DI Live With Amelia Ritter and Ray HoytAmelia Ritter and Ray Hoyt
About Our Guest
Amelia Ritter and Ray Hoyt
In this special episode of the Destination Marketing Podcast, Adam takes the show on the road to the Destinations International Annual Convention in Baltimore, Maryland. He is joined by Amelia Ritter, Digital Marketing and Content Manager at Livingston County, as well as Ray Hoyt, President of Visit Tulsa. Listen to hear how Ray was able to pioneer a change in the Tulsa tourism sector and how Amelia was able to engage stakeholders during her destination's recent website overhaul.
“Start with the stakeholder. Reach out and be transparent about what you’re doing and why you’re doing it. You’re not in it to make the CVB look better. You’re in it to make those stakeholders look better.” -Amelia Ritter
“Start with your business community. Start with the big employers because they have a lot to say and they’ve already invested in the community. If you can help them change their perspective of the destination, they’re going to spend that money because it always costs more to replace somebody than to keep somebody.” - Ray Hoyt
- Name: Adam Stoker
- Position: Co-founder and CEO of Relic
- Favorite Destination: Fiji
- Dream Destination: New Zealand
- Name: Amelia Ritter
- Position: Digital Marketing and Content Manager at Livingston County Convention and Visitors Bureau
- Favorite Destination:
- Dream Destination:
- Name: Ray Hoyt
- Position: President of Tulsa Regional Tourism
- Favorite Destination:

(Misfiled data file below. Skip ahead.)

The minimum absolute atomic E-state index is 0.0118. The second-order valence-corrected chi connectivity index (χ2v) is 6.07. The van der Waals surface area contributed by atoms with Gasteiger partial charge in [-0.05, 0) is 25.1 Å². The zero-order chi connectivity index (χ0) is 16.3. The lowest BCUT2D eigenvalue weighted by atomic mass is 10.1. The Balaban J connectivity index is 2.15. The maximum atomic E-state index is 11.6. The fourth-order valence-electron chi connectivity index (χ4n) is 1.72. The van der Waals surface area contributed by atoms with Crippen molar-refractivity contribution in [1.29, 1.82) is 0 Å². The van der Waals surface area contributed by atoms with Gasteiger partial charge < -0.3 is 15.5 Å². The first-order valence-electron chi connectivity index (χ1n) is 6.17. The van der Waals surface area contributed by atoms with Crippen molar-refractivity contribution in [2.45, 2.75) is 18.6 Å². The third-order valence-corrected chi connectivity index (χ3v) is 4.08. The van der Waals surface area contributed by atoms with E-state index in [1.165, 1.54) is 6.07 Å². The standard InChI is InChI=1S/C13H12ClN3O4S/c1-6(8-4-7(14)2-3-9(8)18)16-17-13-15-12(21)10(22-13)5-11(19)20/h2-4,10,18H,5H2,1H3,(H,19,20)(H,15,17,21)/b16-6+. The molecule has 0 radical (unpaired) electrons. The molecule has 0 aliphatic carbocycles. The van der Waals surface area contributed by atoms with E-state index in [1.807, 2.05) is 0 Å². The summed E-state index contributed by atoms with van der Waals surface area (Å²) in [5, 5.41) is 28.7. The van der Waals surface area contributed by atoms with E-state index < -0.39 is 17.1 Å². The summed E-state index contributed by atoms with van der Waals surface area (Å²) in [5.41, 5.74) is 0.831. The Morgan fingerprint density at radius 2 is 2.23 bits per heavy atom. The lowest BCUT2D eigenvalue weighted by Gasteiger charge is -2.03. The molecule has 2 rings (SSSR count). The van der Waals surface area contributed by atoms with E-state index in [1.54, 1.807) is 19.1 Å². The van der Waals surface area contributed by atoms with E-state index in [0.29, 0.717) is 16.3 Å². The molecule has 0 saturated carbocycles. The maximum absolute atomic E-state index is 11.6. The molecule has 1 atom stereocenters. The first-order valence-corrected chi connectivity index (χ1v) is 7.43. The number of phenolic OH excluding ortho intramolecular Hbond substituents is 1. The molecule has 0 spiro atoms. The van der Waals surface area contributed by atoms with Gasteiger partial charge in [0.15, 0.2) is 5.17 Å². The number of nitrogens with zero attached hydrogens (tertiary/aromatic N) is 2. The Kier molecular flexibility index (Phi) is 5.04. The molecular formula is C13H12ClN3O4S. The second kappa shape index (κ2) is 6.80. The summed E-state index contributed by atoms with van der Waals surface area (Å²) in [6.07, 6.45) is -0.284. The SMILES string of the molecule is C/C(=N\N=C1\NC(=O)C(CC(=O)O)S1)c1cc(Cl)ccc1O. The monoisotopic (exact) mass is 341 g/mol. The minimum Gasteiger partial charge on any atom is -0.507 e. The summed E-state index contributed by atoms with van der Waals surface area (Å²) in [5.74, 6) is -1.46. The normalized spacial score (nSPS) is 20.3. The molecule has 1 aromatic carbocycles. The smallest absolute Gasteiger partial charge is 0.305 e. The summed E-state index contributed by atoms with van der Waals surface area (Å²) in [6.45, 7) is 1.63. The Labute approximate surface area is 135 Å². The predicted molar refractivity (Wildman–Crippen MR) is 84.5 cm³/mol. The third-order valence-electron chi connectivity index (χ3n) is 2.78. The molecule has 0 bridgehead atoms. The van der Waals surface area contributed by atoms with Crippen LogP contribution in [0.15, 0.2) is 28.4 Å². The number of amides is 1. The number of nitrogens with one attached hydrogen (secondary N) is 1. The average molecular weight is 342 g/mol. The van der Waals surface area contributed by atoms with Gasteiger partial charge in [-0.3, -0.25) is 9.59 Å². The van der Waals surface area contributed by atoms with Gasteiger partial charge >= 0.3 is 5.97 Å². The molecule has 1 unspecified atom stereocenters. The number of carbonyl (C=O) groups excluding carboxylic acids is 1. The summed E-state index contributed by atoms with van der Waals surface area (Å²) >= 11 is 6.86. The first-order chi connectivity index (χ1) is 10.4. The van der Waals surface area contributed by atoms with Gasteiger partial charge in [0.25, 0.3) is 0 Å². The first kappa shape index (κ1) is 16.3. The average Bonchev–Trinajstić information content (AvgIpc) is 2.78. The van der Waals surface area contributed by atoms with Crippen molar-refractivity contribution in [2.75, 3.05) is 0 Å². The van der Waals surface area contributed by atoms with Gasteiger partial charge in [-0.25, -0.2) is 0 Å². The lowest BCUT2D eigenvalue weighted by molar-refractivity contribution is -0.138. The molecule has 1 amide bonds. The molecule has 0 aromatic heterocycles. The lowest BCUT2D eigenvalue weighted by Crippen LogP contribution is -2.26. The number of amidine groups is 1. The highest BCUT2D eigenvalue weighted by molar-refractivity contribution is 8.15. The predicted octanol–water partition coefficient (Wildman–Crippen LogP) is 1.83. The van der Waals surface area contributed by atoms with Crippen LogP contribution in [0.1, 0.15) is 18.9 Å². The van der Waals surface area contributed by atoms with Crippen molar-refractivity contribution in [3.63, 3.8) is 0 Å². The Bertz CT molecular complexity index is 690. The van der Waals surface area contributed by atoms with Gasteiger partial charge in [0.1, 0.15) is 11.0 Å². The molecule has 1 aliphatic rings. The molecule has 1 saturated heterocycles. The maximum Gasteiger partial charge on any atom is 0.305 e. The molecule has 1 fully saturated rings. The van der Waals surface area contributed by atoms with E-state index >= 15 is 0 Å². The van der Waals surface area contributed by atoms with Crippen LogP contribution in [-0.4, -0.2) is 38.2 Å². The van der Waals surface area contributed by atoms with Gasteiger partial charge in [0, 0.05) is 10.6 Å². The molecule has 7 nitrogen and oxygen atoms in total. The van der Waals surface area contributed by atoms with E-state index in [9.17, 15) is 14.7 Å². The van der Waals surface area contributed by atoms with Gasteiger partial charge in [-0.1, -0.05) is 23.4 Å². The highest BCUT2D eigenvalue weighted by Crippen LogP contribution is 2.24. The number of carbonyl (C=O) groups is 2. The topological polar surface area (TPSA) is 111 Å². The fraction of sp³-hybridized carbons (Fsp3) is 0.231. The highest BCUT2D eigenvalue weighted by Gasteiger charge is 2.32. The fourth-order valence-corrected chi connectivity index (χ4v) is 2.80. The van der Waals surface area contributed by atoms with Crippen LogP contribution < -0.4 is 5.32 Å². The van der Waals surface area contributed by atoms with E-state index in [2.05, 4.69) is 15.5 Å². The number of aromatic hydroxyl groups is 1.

- Dream Destination:
“DI Live With Amelia Ritter and Ray Hoyt” – Show Notes and Highlights
- The pandemic has forced Livingston County to shift its focus to residents. Making them the ambassadors of the destination.
- Storytelling using the county’s talent to sell the destination will be something permanent that will not go away even after the pandemic.
- Collaboration is a big thing and had seen increased social media engagement and partnership with stakeholders.
- Amelia points out to start with the stakeholders, reach out and be super transparent with them about what you’re doing in the destination to make them look better.
- Tulsa is the oil capital of the world.
- Tulsa is one of the first cities credited to promote film and music.
- Music now is a very vibrant part of Tulsa’s culture.
- Tulsa realizes they need to convince the community it was going to be safe before they could ever convince a visitor.
- Tulsa’s branding work is one of the best examples of market gathering.
- Ray advises DMOs who are trying to change their destination perception to start with the business community and big employers because they have a lot to say. They become partners way faster.
Resources Mentioned in the Podcast
Adam Stoker: [0:00:00] Hello everyone and welcome to another episode of the Destination Marketing Podcast. I’m your host, Adam Stoker and we are here in person at Destinations International. We’ve taken the show on the road and we’ve got a great guest to kick off our line up here at Destinations International. Her name is Amelia Ritter. Amelia welcome to the show.
Amelia Ritter: [00:00:20] Thank you so much for having me.
Adam Stoker: [00:00:22] Well we’re excited to have you on. You and I came very close to recording an episode about a year and a half ago before it all fell apart.
Amelia Ritter: [00:00:28] Yes.
Adam Stoker: [00:00:29] I’m glad we’re finally circling back.
Amelia Ritter: [00:00:31] Yes, me too. I am so much more fun in person and in Baltimore.
Adam Stoker: [00:00:33] It is. I wish I could do more of these in person. Baltimore is surprisingly hot.
Amelia Ritter: [00:00:39] Yes. It’s very humid.
Adam Stoker: [00:00:41] I was expecting, oh, it’ll be nice and it won’t be super hot but I think we’ve got a hot week here.
Amelia Ritter: [00:00:47] Yeah. That’s why we’re going to stay hydrated.
Adam Stoker: [00:00:49] Yeah, we better. Okay, Amelia, I know there’s a unique fact about you and I want to make sure that we talk about it. You are a mac and cheese aficionado.
Amelia Ritter: [00:00:58] I am.
Adam Stoker: [00:00:59] Tell me a little bit about your love of mac and cheese.